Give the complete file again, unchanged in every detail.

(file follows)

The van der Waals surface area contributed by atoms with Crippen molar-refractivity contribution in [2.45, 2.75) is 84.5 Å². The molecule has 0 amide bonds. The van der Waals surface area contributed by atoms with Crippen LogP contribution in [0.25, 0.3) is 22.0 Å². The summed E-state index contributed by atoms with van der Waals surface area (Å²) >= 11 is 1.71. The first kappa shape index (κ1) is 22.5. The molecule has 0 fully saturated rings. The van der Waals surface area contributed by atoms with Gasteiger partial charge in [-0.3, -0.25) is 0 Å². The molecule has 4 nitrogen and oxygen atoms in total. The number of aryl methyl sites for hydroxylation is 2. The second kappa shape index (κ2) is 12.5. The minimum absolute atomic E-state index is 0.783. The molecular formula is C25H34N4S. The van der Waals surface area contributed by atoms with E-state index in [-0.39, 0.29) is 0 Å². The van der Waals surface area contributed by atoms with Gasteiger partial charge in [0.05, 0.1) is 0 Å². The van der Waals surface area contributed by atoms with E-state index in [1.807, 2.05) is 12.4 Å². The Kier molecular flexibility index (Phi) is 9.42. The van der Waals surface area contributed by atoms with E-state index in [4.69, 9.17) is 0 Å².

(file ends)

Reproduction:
The van der Waals surface area contributed by atoms with Crippen molar-refractivity contribution in [2.45, 2.75) is 84.5 Å². The molecule has 0 amide bonds. The van der Waals surface area contributed by atoms with Crippen LogP contribution in [0.25, 0.3) is 22.0 Å². The summed E-state index contributed by atoms with van der Waals surface area (Å²) >= 11 is 1.71. The first kappa shape index (κ1) is 22.5. The molecule has 0 fully saturated rings. The van der Waals surface area contributed by atoms with Gasteiger partial charge in [-0.3, -0.25) is 0 Å². The molecule has 4 nitrogen and oxygen atoms in total. The number of aryl methyl sites for hydroxylation is 2. The second kappa shape index (κ2) is 12.5. The minimum absolute atomic E-state index is 0.783. The molecular formula is C25H34N4S. The van der Waals surface area contributed by atoms with E-state index in [-0.39, 0.29) is 0 Å². The van der Waals surface area contributed by atoms with Gasteiger partial charge in [0.05, 0.1) is 0 Å². The van der Waals surface area contributed by atoms with E-state index in [1.807, 2.05) is 12.4 Å². The Kier molecular flexibility index (Phi) is 9.42. The van der Waals surface area contributed by atoms with E-state index in [4.69, 9.17) is 0 Å².